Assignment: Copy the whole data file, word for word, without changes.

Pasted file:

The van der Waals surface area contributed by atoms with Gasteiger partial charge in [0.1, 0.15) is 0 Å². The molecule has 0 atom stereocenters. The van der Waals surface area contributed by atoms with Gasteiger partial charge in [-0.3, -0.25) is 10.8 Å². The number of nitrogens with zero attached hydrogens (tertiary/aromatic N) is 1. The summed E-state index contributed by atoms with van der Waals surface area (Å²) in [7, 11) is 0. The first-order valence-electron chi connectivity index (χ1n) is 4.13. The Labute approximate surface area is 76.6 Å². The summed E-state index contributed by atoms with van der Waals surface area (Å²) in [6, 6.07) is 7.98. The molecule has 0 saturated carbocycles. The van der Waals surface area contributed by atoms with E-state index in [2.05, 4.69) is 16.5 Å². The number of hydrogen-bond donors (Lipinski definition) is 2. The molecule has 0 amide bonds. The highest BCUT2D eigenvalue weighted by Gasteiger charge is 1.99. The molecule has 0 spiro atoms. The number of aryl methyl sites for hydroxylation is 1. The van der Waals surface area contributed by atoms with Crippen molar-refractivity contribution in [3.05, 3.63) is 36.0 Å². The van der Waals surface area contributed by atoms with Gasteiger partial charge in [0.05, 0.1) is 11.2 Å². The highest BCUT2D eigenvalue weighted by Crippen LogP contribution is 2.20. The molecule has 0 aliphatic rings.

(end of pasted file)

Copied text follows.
The van der Waals surface area contributed by atoms with Gasteiger partial charge in [0.1, 0.15) is 0 Å². The molecule has 0 atom stereocenters. The van der Waals surface area contributed by atoms with Gasteiger partial charge in [-0.3, -0.25) is 10.8 Å². The number of nitrogens with zero attached hydrogens (tertiary/aromatic N) is 1. The summed E-state index contributed by atoms with van der Waals surface area (Å²) in [7, 11) is 0. The first-order valence-electron chi connectivity index (χ1n) is 4.13. The Labute approximate surface area is 76.6 Å². The summed E-state index contributed by atoms with van der Waals surface area (Å²) in [6, 6.07) is 7.98. The molecule has 0 saturated carbocycles. The van der Waals surface area contributed by atoms with E-state index in [2.05, 4.69) is 16.5 Å². The number of hydrogen-bond donors (Lipinski definition) is 2. The molecule has 0 amide bonds. The highest BCUT2D eigenvalue weighted by Gasteiger charge is 1.99. The molecule has 0 spiro atoms. The number of aryl methyl sites for hydroxylation is 1. The van der Waals surface area contributed by atoms with Crippen molar-refractivity contribution in [3.05, 3.63) is 36.0 Å². The van der Waals surface area contributed by atoms with Gasteiger partial charge in [0.05, 0.1) is 11.2 Å². The highest BCUT2D eigenvalue weighted by Crippen LogP contribution is 2.20. The molecule has 0 aliphatic rings.